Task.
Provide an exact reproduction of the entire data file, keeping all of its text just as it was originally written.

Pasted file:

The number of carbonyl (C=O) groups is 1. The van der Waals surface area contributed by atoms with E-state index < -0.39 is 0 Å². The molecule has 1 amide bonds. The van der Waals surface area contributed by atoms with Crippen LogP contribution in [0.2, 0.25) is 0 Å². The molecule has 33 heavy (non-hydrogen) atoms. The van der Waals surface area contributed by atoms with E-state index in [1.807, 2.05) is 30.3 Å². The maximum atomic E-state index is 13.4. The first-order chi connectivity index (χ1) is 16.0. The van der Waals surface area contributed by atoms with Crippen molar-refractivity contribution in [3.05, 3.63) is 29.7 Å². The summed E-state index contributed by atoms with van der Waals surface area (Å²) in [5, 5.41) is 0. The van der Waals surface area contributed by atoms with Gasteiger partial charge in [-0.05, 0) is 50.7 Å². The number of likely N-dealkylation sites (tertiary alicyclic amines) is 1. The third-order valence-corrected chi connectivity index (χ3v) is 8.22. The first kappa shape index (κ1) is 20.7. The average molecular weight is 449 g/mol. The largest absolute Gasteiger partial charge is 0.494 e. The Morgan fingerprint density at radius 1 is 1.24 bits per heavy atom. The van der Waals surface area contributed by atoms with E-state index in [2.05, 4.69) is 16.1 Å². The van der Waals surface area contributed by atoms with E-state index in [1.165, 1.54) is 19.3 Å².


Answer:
The number of carbonyl (C=O) groups is 1. The van der Waals surface area contributed by atoms with E-state index < -0.39 is 0 Å². The molecule has 1 amide bonds. The van der Waals surface area contributed by atoms with Crippen LogP contribution in [0.2, 0.25) is 0 Å². The molecule has 33 heavy (non-hydrogen) atoms. The van der Waals surface area contributed by atoms with E-state index in [1.807, 2.05) is 30.3 Å². The maximum atomic E-state index is 13.4. The first-order chi connectivity index (χ1) is 16.0. The van der Waals surface area contributed by atoms with Crippen molar-refractivity contribution in [3.05, 3.63) is 29.7 Å². The summed E-state index contributed by atoms with van der Waals surface area (Å²) in [5, 5.41) is 0. The van der Waals surface area contributed by atoms with Gasteiger partial charge in [-0.05, 0) is 50.7 Å². The number of likely N-dealkylation sites (tertiary alicyclic amines) is 1. The third-order valence-corrected chi connectivity index (χ3v) is 8.22. The first kappa shape index (κ1) is 20.7. The average molecular weight is 449 g/mol. The largest absolute Gasteiger partial charge is 0.494 e. The Morgan fingerprint density at radius 1 is 1.24 bits per heavy atom. The van der Waals surface area contributed by atoms with E-state index in [2.05, 4.69) is 16.1 Å². The van der Waals surface area contributed by atoms with E-state index in [1.165, 1.54) is 19.3 Å².